Wednesday, March 22, 2023  |


Leonard talks about catchweights, Mayweather-Canelo



In November of 1988, Sugar Ray Leonard accomplished an unprecedented feat by winning the world titles of two seperate weight classes with the same fight by getting WBC light heavyweight titleholder Donny Lalonde to put his 175-pound belt on the line at a catchweight of 168 pounds, with the WBC’s newly created super middleweight title also up for grabs.

Leonard, who had upset undisputed middleweight champ Marvin Hagler for the WBC’s 160-pound title in his previous fight, was dropped in the fourth round before eventually stopping Lalonde the ninth round, taking both WBC 175-pound and 168-pound belts in the process. 

On Sept. 14 at the MGM Grand in Las Vegas, THE RING’s No. 1-rated pound-for-pound boxer, Floyd Mayweather Jr. (44-0, 26 knockouts) will face a junior middleweight for only the third time in his career when he challenges THE RING 154-pound champion Saul “Canelo” Alvarez (42-0-1, 30 KOs) at a contracted catchweight of 152 pounds. Alvarez’s RING title and WBC belt will be on the line.

Mayweather, who turned 36 in February, is asking a larger rival to meet him at catchweight for the first time in his career, having vanquished both Oscar De La Hoya and Miguel Cotto for junior middleweight titles in bouts that both defending beltholders were able to weigh in at the division limit of 154 pounds.

In this Q&A, Leonard recounts his famous catchweight bout with Lalonde before offering his thoughts on the Mayweather-Alvarez fight: Can you discuss the climate of your situation with Lalonde?

Sugar Ray Leonard: Well, there was a vacant 168-pound title available and on the line. Donny Lalonde wanted that belt, and I wanted that belt. And although, at the time, Lalonde was not a household name, he was a world champion, a light heavyweight world champion.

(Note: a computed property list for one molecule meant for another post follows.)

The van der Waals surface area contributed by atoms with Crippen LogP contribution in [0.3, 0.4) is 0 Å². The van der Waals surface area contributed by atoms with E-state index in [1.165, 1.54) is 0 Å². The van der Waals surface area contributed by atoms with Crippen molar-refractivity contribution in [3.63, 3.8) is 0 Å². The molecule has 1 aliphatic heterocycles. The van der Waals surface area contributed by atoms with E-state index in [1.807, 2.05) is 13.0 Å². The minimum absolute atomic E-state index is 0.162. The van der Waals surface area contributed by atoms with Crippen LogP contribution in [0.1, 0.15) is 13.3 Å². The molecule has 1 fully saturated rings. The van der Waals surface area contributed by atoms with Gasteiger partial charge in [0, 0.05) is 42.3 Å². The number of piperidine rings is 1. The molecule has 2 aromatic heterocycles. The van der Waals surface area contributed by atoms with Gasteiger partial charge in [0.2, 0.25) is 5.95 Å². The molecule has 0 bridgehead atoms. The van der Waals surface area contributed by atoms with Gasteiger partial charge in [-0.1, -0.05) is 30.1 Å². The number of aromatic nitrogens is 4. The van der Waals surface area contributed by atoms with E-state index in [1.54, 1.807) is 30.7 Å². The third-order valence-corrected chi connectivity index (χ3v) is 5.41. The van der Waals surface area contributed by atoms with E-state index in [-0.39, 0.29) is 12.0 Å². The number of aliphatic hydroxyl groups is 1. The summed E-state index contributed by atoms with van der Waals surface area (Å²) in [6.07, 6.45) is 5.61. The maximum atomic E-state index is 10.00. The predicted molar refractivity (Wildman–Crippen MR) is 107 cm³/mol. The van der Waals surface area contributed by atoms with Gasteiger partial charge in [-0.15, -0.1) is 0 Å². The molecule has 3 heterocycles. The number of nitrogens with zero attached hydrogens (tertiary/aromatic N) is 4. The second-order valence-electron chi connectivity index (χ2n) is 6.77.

The way that this thing came to fruition is that it was a great deal, from both both perspectives — from my perspective and from his perspective.

From my perspective, there was a title on the line that was vacant. For Lalonde, he had a chance and an opportunity to beat a fighter of great (fame), but a fighter that was considered to be past his prime.

That’s what his people thought, and, in fact, they were pretty sure that Lalonde would wear me down because of the size difference. What do you recall was the difference in size?

SRL: Oh, there was a major difference in size. My walking around weight fluctuated, depending on how good I was. It could be in the high 160s. But it was never like 167 or 168.

I never carried more than 163, 164. Maybe, if that. But he was a big boy. I’m sure that he was up in the 170s. Lalonde’s walking round weight, who knows what that could have been? It could have been in the 180s. I mean, he was the light heavyweight champion.

So we tried to neutralize that or balance it out or make it a little more fair. Even with experience and all of those things, one punch from a guy that size could just totally even the playing field. Are there similarities in your rationale for the Lalonde catchweight and that of Mayweather for the Alvarez fight?

SRL: For me, that was just to even the playing field, and it was taken from a business standpoint. But they felt so sure that they would win, that they were willing to risk that. Think about that.

The fact that if you have a chance to, first of all, win another title, and also, to beat a guy — whether it’s a Floyd Mayweather or myself — you know, you say “Well, s__t, man, he’s 32 years old.” All of those things were factors back then.

That’s what made it doable. It was an attractive deal. You know, I never dealt with the finances, but I would imagine that Lalonde made well over $5 million or $6 million. From a public standpoint, (the fight) was a sellout. What do you recall about being knocked down in the fourth round?